A breakaway spring 62, which can be identical to springs 60, is mounted to the inside surface of receive door 20 midway between end walls 38 and 40 and below ramp 54. The polymer strip which forms spring 62 extends into enclosure 20 and slopes toward bottom wall 36. As perhaps best shown in FIGS. 5 and 6, ramped surfaces 64 are positioned between the mounts of springs 60 and 62 and top wall 34 to guide sheets of film entering magazine 10.
As perhaps best shown in FIGS. 7 and 8, film collection door 18 includes an elongated film-receiving opening or slot 66 through top wall 34, and a shutter 68 for providing an openable and light-tight seal over the opening. Shutter 68 includes pushrod 70, bellcranks 72 and 74, door 76 and spring 78. Pushrod 70 is slidably supported within a groove 71 (shown in FIGS. 5 and 6) in enclosure top wall 34. Bellcrank 72 is rotatably mounted to the inside surface of enclosure top wall 34 by pivot mount 80. One end of bellcrank 72 is slidably engaged within a slot 84 on a first end of pushrod 70 adjacent enclosure end wall 38. The second end of bellcrank 76 is pivotally mounted to a first end of door 76 by means of mount 86. Pivot mount 82 is used to pivotally mount bellcrank 74 to top wall 34 on the side of enclosure 20 adjacent end wall 40. One end of bellcrank 74 is pivotally coupled to a second end of door 76 by mount 88, while the other end of the bellcrank is slidably engaged in a slot 90 on the second end of pushrod 70.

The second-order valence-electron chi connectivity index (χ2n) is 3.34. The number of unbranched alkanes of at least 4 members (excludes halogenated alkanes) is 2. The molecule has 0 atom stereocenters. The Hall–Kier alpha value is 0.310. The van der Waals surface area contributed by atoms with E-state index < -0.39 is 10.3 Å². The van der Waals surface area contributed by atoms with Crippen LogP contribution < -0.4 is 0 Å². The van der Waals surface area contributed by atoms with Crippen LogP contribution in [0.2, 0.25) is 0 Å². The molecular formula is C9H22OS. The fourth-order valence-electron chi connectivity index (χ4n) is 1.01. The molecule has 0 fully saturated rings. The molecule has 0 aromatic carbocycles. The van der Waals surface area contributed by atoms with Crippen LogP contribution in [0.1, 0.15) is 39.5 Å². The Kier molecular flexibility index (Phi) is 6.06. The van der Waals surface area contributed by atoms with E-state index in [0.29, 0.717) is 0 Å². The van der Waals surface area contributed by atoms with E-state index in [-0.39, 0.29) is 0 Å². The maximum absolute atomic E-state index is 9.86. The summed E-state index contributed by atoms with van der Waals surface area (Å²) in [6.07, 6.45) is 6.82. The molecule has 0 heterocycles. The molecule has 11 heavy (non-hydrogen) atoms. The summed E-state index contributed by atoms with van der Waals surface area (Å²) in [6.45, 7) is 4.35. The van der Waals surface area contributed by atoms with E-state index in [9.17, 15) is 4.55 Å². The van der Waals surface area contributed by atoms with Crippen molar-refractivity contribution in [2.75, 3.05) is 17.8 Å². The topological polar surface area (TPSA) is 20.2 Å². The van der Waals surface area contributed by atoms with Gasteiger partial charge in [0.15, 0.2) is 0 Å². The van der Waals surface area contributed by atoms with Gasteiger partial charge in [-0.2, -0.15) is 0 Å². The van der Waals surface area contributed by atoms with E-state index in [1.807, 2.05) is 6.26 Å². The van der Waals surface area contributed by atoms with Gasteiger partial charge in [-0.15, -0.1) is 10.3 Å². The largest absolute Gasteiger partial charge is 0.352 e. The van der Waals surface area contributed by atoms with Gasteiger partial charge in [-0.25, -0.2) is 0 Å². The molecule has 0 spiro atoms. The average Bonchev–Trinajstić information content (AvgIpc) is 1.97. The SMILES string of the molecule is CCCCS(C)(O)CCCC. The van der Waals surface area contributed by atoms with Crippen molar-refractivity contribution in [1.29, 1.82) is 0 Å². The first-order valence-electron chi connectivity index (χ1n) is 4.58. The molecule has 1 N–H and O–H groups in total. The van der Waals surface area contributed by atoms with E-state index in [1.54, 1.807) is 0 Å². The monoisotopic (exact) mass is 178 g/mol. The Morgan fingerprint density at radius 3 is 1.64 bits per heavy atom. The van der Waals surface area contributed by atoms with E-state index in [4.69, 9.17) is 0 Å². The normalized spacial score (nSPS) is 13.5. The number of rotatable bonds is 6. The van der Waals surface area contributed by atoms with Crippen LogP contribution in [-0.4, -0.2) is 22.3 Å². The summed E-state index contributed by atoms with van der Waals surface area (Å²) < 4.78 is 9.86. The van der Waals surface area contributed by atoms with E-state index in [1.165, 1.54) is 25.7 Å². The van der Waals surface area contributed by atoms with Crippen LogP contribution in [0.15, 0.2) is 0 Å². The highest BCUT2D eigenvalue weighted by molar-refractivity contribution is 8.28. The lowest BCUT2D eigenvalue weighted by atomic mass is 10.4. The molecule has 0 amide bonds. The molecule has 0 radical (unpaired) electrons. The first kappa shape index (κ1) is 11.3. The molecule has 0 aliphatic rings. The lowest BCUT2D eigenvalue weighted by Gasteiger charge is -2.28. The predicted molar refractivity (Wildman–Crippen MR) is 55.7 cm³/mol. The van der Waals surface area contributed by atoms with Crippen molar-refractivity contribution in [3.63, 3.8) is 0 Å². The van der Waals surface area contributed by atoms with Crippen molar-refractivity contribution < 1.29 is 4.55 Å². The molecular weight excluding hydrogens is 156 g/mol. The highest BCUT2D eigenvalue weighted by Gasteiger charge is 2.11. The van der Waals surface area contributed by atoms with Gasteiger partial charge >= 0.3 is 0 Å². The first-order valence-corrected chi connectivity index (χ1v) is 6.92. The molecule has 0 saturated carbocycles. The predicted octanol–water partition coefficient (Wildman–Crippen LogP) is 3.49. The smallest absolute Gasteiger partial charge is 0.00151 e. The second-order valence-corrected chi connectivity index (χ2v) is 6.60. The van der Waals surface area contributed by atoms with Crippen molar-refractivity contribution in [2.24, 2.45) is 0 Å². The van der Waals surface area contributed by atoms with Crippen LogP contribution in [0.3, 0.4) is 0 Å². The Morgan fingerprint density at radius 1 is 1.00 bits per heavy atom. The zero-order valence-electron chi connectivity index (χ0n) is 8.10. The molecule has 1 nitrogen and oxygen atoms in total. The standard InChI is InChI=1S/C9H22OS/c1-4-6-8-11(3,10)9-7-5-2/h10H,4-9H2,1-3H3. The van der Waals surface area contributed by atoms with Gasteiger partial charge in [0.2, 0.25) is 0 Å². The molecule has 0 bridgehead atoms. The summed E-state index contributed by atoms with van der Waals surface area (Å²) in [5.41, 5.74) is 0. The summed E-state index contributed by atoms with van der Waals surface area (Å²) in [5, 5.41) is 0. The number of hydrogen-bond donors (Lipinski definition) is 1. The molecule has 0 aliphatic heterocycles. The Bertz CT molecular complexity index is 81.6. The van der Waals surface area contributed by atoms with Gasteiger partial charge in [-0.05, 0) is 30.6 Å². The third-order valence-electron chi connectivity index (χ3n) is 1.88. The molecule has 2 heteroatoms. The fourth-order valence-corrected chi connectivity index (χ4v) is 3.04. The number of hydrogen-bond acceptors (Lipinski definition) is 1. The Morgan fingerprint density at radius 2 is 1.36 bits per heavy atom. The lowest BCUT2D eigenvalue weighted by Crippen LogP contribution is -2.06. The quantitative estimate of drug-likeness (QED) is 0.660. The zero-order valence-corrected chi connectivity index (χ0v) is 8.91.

Spring 78 is positioned in groove 71 between end wall 38 and the first end of pushrod 70, and biases the pushrod and bellcranks 72 and 74 in such a manner as to position door 76 over the film-receiving opening 66 in top wall 34. Shutter 68 is shown in its closed position in FIG. 8. The second end of pushrod 70 is aligned with an aperture 92 through end wall 40. When magazine 10 is loaded into laser imager 12, an opening pin 94 is forced into aperture 92 by the electrical subsystem of the laser imager to drive pushrod 70 against the bias force of spring 78 and open the film-receiving opening 66. Shutter 68 is shown in its open position in FIG. 7.
A shutter safety latch mechanism 96 is shown in FIGS. 7-9. Latch mechanism 96 includes leaf spring 98, a slot 100 in pushrod 70 opposite slot 90, and an aperture 102 through enclosure end wall 40. Leaf spring 98 is mounted to front wall 30 in such a manner as to be biased into pushrod slot 100. When engaged in slot 100, spring 98 locks shutter 68 in its closed position to prevent accidental light exposure to any film within magazine 10. When magazine 10 is inserted into imager 12, a fixedly mounted unlocking pin 104 with a tapered tip enters aperture 102 and forces spring 98 downwardly and out of engagement with slot 100. Magazine 10 is held within compartment 22 by a toe plate (not shown) on the floor of the compartment that engages the lower edge of enclosure end wall 38. Opening pin 94 can then be actuated to open and close shutter 68 in the manner described above.